There is a scene from the movie, “Office Space” where a co-worker asks Peter if he has a case of the Mondays. If you have ever seen the movie, you know that Peter is far from engaged in his work. In real life, it isn’t exactly news that productivity depends on employee engagement either.
Some companies get it right
There are probably a large number of companies who have engaged employees but we tend to see more examples such as shown in the comic, Dilbert Two examples that have been highlighted in the news are Diamond Pet Foods in the US and Dah Sing Banking Group Limited in Hong Kong.
The Diamond Pet Group, featured in this Inc article, enable higher levels of employee engagement because they believe in ROB (return on benefits). Their health insurance is paid for, emergency leave is granted without questions as well as receiving bonuses and profit sharing. Their pay is not substantially better but the benefits are. According to the example set by Diamond Pet Group, employees who aren’t worrying about their insurance costs or other financial concerns are more likely to stay longer with the company, offer ideas about how the company could operate better and maintain higher productivity levels.
In the case of Dah Sing Banking Group Limited, they were recognized by The Best Practice Management Group and received “The Best Practice Award 2013 in Employee Engagement.” They believe that providing an environment where the employees are stakeholders and participants in strategy formation, implementation, accepting responsibility for their behavior and emphasizing alignment, transparency and communication.
Current global employee engagement trends
An interesting study by Aon Hewitt which looked at employee engagement around the world from 2008 to 2010. They surveyed 6.7 million employees in 2, 900 organizations. Overall there is a mixed picture geographically. Employee engagement is down in North America, Europe and Asia-Pacific and yet no change in Latin America. Globally, employee engagement is beginning to improve and as was noted in the report,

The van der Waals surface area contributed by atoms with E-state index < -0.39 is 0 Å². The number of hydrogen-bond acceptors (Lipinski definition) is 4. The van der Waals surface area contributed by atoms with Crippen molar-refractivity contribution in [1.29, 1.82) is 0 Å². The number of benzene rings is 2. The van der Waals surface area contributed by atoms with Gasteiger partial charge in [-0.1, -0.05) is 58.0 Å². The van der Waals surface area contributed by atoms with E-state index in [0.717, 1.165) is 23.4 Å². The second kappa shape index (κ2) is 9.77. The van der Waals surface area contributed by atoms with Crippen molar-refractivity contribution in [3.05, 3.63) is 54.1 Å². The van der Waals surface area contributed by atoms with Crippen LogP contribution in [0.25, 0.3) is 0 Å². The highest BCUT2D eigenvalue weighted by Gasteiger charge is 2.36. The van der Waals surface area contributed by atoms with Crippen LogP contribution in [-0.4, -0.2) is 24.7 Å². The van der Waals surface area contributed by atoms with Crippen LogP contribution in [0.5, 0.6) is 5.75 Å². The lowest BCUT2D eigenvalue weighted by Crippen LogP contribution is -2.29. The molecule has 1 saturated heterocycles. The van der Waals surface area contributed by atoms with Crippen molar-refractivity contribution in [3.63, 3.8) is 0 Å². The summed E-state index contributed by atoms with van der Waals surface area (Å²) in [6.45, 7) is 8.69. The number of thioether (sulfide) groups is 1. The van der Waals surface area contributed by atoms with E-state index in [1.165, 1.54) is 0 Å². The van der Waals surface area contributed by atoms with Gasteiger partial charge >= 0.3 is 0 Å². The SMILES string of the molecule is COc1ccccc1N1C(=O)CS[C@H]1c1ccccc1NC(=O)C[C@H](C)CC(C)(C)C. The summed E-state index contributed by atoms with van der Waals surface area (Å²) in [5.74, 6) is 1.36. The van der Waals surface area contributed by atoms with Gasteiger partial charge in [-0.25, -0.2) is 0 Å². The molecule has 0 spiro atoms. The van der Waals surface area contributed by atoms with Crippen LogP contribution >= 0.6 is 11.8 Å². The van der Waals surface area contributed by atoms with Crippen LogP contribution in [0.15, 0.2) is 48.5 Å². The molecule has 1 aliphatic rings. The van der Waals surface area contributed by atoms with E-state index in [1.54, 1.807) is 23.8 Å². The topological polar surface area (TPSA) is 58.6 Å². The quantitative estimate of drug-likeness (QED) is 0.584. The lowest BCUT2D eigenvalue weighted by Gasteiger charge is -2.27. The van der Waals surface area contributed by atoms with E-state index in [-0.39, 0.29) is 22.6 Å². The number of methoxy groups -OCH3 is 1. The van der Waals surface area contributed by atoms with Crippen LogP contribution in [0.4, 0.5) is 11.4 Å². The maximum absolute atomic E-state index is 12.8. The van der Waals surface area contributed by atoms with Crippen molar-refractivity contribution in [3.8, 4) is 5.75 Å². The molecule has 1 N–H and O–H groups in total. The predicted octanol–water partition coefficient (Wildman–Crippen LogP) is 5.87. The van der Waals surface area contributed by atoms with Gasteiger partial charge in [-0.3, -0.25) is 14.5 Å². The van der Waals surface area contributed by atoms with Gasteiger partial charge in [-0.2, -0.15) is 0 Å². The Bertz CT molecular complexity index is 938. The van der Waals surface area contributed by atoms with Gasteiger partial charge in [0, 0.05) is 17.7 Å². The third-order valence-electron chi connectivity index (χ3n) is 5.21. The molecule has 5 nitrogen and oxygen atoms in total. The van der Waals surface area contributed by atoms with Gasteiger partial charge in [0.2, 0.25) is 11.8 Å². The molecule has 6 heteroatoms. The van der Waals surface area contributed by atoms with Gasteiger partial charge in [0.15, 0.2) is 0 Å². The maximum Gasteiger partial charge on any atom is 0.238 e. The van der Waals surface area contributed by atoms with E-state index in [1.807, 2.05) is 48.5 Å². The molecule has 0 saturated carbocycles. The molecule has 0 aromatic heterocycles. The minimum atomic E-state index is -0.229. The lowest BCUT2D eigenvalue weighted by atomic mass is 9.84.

While organizations acknowledge the power of engagement, many struggle to make progress in this area. Our research shows that employee loyalty and engagement is waning, especially in Europe. At a time when organizations are looking to employees to help them reduce costs, identify areas for growth, streamline processes, and innovate faster than their competitors, employees in many organizations are showing fatigue in response to the lengthy period of stress, uncertainty, and confusion of the economic downturn.
Some of the current trends being noted in research by both Aon Hewitt, McKinsey and Company and BlessingWhite:
Employee engagement is an ongoing process of change and adaptation
The goals of attracting and retaining talent haven’t changed. However, employees are looking for more. As we’ve discussed on #KaizenBiz before, work and lifestyle choices are being integrated more frequently as the people are connected via smartphones and other devices. This changes how employees engage and what they want to make the engagement more enticing. Even employees with lower level positions are looking for their organizations to invest in them as well.
Do you have some thoughts on employee engagement? What are the trends telling us? Join us on Twitter and use the hastag #KaizenBiz to join the conversation on Friday, November 23, 2013 at 5pm GMT/12pm ET/9am PT.
How is employee engagement defined by different generations?
What 2013 employee engagement trends will continue into 2014?
What do these trends have in common?
In real terms, how do you link employee engagement with accomplishing an organization’s business goals?
How could redefining management as facilitation rather than order-giver affect levels of employee engagement?